Surgeons restore smile to the face of a teenager born with hemifacial microsomia | Plastic surgeon going strong after 2 decades | Variety, personalization attract surgeon to plastic and reconstructive field
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August 19, 2014
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In the News
Surgeons restore smile to the face of a teenager born with hemifacial microsomia
A 19-year-old Iraqi woman traveled to New York to undergo corrective surgery for hemifacial microsomia, which will be free of charge, compliments of the surgical team, the Little Baby Face Foundation and Lenox Hill Hospital. Reconstructive surgeons will first take bone and soft tissue from her leg to fashion the undeveloped part of her face, then will rebuild her ear, nose, jawbone and cheekbone. "It's like half a face transplant," said Director of Facial Plastic and Reconstructive Surgery Thomas Romo, who is part of the surgical team. Daily News (New York) (8/17)
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Plastic surgeon going strong after 2 decades
Plastic surgeon Daniel Ness founded Gaston Plastic and Reconstructive Surgery in 1994 and primarily treated acute hand injuries in a once-thriving textile mill town. He has since expanded the practice to include dermatology and now treats more skin cancer cases. Over the years, technological advances have reduced patient risk and increased predictability, Ness said. The Gaston Gazette (Gastonia, N.C.) (8/15)
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Variety, personalization attract surgeon to plastic and reconstructive field
Plastic surgery's highly personalized nature and variety of procedures attracted Jill Murphy to the field. As a plastic surgeon, "you have to draw from the fundamental principles and techniques that you have learned and put them together in a way that can solve each unique surgical situation that you are faced with," Murphy said. Argus Leader (Sioux Falls, S.D.) (tiered subscription model) (8/18)
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Practice Management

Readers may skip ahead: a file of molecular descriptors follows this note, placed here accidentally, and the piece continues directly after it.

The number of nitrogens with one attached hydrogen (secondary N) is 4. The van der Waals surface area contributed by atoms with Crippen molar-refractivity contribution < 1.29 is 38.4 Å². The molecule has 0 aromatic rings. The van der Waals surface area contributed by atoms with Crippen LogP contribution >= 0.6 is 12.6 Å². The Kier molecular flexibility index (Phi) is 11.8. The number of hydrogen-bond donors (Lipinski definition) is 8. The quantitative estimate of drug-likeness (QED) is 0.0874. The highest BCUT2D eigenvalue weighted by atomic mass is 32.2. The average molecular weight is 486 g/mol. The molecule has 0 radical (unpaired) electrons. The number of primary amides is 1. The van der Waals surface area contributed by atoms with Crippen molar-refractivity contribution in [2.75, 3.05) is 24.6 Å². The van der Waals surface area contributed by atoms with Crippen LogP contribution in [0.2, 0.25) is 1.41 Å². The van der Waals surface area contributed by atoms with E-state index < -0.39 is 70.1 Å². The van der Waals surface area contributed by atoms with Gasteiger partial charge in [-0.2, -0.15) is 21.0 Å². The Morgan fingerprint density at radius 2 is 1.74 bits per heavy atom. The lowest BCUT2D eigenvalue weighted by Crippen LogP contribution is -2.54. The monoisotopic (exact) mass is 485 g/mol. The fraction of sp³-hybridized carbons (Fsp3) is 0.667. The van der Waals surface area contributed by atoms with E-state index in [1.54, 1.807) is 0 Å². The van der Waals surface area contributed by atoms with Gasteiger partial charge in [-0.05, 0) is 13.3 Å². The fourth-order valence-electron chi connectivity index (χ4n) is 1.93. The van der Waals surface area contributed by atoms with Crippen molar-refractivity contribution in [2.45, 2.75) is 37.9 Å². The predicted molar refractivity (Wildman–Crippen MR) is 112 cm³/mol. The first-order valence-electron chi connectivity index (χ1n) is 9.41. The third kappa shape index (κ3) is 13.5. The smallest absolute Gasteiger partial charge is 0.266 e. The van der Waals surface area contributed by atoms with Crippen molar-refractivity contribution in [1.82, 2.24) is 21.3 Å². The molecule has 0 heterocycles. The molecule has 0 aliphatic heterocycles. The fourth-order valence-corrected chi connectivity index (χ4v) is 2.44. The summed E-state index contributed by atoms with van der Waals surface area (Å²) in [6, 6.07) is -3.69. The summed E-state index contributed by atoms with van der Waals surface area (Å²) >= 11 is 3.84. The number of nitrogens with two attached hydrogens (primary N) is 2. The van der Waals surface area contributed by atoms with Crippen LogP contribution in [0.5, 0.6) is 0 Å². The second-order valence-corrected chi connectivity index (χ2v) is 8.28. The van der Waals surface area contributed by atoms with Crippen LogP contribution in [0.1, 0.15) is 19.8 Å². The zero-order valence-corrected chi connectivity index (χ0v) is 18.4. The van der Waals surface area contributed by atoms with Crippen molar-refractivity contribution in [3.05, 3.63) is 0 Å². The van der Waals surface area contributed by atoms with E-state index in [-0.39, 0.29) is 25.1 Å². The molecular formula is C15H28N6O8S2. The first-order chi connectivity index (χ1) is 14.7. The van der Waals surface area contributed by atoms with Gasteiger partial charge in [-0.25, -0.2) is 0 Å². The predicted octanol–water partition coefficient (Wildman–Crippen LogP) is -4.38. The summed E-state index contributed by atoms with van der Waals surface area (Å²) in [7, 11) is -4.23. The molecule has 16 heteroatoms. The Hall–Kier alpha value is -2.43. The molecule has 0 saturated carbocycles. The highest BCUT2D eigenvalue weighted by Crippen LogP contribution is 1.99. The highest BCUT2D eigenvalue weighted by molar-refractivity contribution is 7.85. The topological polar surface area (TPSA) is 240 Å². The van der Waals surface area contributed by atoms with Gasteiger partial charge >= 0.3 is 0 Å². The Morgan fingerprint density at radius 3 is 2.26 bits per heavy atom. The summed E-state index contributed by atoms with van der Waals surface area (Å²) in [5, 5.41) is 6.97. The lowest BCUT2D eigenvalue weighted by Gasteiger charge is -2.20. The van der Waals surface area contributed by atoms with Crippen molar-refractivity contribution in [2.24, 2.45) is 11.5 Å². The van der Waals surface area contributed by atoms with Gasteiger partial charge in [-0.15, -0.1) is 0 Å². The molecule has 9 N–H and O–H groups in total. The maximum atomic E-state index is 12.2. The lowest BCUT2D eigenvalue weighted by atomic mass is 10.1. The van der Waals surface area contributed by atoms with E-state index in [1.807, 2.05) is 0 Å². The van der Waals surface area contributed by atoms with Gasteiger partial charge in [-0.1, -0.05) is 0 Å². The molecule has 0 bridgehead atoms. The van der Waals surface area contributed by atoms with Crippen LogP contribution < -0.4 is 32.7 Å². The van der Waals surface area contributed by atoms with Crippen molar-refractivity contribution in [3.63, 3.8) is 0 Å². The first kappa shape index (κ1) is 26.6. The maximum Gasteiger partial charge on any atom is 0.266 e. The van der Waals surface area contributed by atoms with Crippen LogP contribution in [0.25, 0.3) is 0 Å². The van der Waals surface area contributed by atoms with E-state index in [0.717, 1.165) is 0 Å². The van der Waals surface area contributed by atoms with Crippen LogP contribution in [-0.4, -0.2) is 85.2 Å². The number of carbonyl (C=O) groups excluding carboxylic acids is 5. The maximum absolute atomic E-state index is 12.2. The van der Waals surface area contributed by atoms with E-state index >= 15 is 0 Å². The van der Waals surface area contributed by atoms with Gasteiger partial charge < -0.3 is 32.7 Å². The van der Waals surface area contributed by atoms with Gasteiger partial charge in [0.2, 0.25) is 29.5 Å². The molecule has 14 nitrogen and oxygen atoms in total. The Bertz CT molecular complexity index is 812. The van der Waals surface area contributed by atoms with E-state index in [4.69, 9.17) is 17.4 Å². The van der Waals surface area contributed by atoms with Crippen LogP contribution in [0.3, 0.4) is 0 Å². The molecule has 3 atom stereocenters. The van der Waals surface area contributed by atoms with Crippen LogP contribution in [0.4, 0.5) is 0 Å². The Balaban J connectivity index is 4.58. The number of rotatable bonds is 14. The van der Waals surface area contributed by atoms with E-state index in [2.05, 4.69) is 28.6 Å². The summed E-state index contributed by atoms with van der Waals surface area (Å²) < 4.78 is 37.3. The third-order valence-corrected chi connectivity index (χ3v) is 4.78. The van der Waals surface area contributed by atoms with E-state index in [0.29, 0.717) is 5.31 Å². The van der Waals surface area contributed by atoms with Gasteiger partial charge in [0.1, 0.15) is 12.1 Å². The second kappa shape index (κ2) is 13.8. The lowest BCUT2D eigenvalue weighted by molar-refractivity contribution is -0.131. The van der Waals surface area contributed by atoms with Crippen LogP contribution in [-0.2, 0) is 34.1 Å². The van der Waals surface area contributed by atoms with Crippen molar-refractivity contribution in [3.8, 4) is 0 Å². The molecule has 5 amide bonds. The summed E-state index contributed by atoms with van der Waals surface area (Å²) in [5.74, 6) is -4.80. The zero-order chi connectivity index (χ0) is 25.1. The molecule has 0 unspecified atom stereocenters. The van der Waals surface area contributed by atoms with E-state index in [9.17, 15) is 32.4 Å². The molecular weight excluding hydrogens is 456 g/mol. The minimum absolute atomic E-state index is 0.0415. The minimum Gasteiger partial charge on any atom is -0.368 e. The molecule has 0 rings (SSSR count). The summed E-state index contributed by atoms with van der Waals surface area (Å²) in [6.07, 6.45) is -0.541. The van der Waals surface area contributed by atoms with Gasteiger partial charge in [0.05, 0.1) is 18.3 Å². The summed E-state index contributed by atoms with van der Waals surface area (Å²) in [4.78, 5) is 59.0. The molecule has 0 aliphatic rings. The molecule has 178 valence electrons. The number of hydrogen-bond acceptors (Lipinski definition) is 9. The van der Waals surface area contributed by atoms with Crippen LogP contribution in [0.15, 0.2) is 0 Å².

CMS offers practice guidance on transition to ICD-10
The CMS has released the first of its "Road to 10" webinar series designed to help small medical practices prepare for the new codes. The resource is available on the agency website. EHR Intelligence (8/15)
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Health Quality & Advocacy
Women smuggling cocaine in implants take big risks, plastic surgeon says
A Venezuelan woman was recently arrested at Madrid's airport on suspicion of smuggling cocaine in her breast implants. The saline may have been removed from the implants and replaced with cocaine, a procedure that puts the smuggler at great risk, says plastic surgeon Matthew Schulman. "There's obvious risks with that because it was probably not done under sterile conditions, so there's risk of infection and also the body absorbing that cocaine, which could cause sudden death from a cocaine overdose," Schulman said. Daily News (New York) (8/15)
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Research & Technology
FDA clears 3D-printed facial implant
The FDA cleared Oxford Performance Materials' OsteoFab 3D-printed facial implant, which will be distributed globally by Biomet, the manufacturer announced. The implant is based on a powder that is similar to bone and supports bone attachment. It can be custom-printed using images from MRI or CT scans. Hartford Business Journal (Conn.) (8/19)
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A good head and a good heart are always a formidable combination."
-- Nelson Mandela,
former South African president
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